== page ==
We didn’t have Pitch Practice this past Friday because I was invited to be a judge for a middle-school startup event put on by the Audacious Institute at Chick-Fil-A’s HQ down south of town. We’re back on for Pitch Practice this coming Friday the 17th, and may have something special going on that day, too, so stay tuned!

 

Judging middle schoolers’ pitch presentations was fun and very different, and some of the ideas have some real merit. The most interesting thing about these kids and their ideas and presentations was that, before Monday of last week, none of these kids knew each other. In 5 days, they had to get to know each other, find a problem that interested them, figure out a solution to that problem, and then create a product around that solution and come up with a creative way to present that solution to a group of 50+ people.

Remember, these are middle schoolers.

The presentations were pretty good. Some parts of each of them were great. I addressed the group prior to announcing the winner and honorable mentions by telling them that most adults would be scared to death to get up in front of a big group of people and present and defend a new idea. These kids have guts!

Here are the 7 presentations from teams with 2 – 5 members.

  • Carpool Happy – Plugin to your Facebook friends to find someone you know going where you’re going so you can easily arrange a carpool. They also want to gamefy carpooling to certain destinations to create an incentive to carpool.
  • Fourth Light – Thousands of pedestrians are killed in busy city intersections by car drivers who don’t know there are pedestrians present in the intersection. Fourth Light is – literally – a 4th light on your standard traffic light. When a pedestrian is present  in an intersection and hits the “Cross” button, the 4th light will turn on so drivers approaching the intersection will be aware that there are pedestrians present.
  • Hey Driver – Millennials are the most notorious for texting and driving. Hey Driver is a mobile app that (a) automatically texts back “I’m driving, HMU later” (or some such custom message) and (b) searches your friends who are also driving so you can call a friend and have a meaningful conversation, rather than texting while driving.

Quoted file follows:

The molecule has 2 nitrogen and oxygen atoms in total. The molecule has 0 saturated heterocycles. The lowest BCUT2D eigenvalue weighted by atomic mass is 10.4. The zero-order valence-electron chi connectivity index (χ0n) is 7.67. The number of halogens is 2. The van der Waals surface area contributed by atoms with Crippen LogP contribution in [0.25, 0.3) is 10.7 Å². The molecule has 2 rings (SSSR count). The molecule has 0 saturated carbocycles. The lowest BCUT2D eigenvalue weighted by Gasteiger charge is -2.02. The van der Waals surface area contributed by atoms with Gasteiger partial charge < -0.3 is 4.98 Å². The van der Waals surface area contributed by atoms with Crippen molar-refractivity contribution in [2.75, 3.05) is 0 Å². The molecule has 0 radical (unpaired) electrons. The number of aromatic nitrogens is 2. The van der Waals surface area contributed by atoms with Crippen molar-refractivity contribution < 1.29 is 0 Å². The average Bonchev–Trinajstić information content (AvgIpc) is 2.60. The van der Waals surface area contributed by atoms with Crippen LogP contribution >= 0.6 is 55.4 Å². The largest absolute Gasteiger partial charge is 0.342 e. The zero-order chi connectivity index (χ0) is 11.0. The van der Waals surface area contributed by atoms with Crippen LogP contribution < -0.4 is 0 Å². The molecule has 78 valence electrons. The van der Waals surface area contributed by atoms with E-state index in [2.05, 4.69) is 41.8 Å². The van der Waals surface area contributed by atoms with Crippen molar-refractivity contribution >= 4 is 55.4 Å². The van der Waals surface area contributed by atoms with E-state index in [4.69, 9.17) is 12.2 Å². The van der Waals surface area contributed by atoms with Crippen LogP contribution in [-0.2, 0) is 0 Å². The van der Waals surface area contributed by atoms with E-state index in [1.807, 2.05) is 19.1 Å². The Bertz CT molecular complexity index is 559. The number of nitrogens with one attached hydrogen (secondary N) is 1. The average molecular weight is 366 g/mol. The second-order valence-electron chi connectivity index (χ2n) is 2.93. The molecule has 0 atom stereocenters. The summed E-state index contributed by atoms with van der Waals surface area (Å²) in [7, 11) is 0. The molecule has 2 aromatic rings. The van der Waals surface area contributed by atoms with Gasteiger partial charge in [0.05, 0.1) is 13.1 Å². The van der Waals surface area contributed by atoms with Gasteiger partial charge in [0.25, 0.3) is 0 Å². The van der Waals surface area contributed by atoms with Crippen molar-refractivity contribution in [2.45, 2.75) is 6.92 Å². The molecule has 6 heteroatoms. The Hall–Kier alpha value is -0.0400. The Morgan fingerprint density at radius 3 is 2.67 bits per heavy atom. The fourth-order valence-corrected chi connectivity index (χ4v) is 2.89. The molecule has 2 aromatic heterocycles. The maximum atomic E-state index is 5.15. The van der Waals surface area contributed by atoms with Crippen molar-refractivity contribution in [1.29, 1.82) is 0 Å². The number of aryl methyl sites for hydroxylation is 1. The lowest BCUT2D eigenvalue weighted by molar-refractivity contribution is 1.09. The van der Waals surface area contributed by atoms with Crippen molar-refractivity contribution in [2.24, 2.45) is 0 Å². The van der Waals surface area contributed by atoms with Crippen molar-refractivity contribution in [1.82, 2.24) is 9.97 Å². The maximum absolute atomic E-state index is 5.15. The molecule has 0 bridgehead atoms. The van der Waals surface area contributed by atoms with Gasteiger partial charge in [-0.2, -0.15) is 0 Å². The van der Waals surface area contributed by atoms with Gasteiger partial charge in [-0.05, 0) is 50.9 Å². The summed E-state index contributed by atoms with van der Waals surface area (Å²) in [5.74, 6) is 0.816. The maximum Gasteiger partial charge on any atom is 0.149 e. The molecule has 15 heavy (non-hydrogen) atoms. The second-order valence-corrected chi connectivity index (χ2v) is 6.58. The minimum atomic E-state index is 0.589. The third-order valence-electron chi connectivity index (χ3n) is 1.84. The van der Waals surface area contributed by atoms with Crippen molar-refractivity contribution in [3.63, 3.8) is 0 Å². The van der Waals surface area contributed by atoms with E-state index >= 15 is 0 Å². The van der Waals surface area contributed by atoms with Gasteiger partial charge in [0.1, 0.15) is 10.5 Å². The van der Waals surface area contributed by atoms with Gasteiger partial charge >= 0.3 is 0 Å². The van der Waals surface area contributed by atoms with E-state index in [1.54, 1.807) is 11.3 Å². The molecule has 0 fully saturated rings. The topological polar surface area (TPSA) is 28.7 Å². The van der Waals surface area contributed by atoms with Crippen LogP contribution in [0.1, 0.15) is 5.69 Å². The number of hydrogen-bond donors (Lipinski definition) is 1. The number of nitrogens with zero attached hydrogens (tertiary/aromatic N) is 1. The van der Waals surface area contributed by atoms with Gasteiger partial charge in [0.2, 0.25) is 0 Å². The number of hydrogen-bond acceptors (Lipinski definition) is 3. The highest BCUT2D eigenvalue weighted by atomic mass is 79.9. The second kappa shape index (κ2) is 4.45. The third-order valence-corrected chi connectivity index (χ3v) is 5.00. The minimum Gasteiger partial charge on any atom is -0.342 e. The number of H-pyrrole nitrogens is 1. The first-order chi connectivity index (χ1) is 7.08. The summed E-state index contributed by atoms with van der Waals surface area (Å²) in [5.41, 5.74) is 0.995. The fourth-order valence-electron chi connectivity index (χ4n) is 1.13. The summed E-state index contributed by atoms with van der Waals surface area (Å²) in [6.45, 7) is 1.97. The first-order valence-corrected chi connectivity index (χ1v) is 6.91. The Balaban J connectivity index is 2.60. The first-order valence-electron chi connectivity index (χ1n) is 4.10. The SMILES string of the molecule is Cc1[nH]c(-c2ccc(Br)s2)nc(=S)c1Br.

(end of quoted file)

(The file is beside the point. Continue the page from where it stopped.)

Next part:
• Finger Security – A simple bolt-on module to require fingerprint authentication before you can open your car doors to prevent vehicle theft.
  • The Beginning – A food festival that employs only homeless individuals to serve the food. Prior to each festival, homeless individuals are given food, clothing, shelter, and training for serving food at the festival. After each festival, the homeless individuals would be eligible for employment by one of the food service providers based on their performance at the festival.
  • TheftCam – a home security camera for your car. The camera turns on when someone gets a certain distance from your car, and sends you an alert with video of the person. Powered by solar and alerted by motion detection, the camera uses very little power and only sends data when there is an alert.
  • IHS – An app for identifying and supporting one homeless person at a time via anonymous crowdsourcing. If you meet a homeless individual and they want help, you become the power to promote them via the social app to get your social network to donate any amount to support that homeless person.

The winner was Carpool Happy because they had the best presentation. In fact, their team leader (again, a middle schooler!) is a phenomenal talent. She undoubtedly has a future in entertainment, broadcasting, or public speaking…something with a microphone. And that took us back to the lesson of the day, which is also a huge lesson from Pitch Practice:

You can have the best idea in the galaxy, but if you can’t articulate that idea, it’ll never see the first dollar in revenue.

Thanks to Lindsey Mangone and the Audacious Institute for inviting me to be a judge of this fun and insightful event. I’m always amazed at how much talent our young kids display when we push them to do their best and put them in the spotlight. Well done, middle schoolers!

What do you think?